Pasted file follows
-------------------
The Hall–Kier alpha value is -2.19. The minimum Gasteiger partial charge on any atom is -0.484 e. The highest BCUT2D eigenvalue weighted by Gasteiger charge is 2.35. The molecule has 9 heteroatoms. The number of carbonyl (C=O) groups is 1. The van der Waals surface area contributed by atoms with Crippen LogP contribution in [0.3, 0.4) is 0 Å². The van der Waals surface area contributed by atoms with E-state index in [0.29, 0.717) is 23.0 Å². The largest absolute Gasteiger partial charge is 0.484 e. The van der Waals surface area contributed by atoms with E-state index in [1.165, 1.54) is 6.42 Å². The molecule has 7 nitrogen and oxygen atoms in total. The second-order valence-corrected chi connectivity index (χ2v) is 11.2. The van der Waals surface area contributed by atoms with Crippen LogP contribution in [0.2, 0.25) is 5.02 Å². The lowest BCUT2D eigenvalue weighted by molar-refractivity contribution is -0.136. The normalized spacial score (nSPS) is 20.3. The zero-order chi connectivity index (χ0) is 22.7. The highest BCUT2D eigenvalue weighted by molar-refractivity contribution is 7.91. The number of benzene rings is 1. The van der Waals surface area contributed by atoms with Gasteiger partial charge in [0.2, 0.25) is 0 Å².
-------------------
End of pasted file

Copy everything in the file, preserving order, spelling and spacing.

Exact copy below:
The Hall–Kier alpha value is -2.19. The minimum Gasteiger partial charge on any atom is -0.484 e. The highest BCUT2D eigenvalue weighted by Gasteiger charge is 2.35. The molecule has 9 heteroatoms. The number of carbonyl (C=O) groups is 1. The van der Waals surface area contributed by atoms with Crippen LogP contribution in [0.3, 0.4) is 0 Å². The van der Waals surface area contributed by atoms with E-state index in [0.29, 0.717) is 23.0 Å². The largest absolute Gasteiger partial charge is 0.484 e. The van der Waals surface area contributed by atoms with E-state index in [1.165, 1.54) is 6.42 Å². The molecule has 7 nitrogen and oxygen atoms in total. The second-order valence-corrected chi connectivity index (χ2v) is 11.2. The van der Waals surface area contributed by atoms with Crippen LogP contribution in [0.2, 0.25) is 5.02 Å². The lowest BCUT2D eigenvalue weighted by molar-refractivity contribution is -0.136. The normalized spacial score (nSPS) is 20.3. The zero-order chi connectivity index (χ0) is 22.7. The highest BCUT2D eigenvalue weighted by molar-refractivity contribution is 7.91. The number of benzene rings is 1. The van der Waals surface area contributed by atoms with Gasteiger partial charge in [0.2, 0.25) is 0 Å².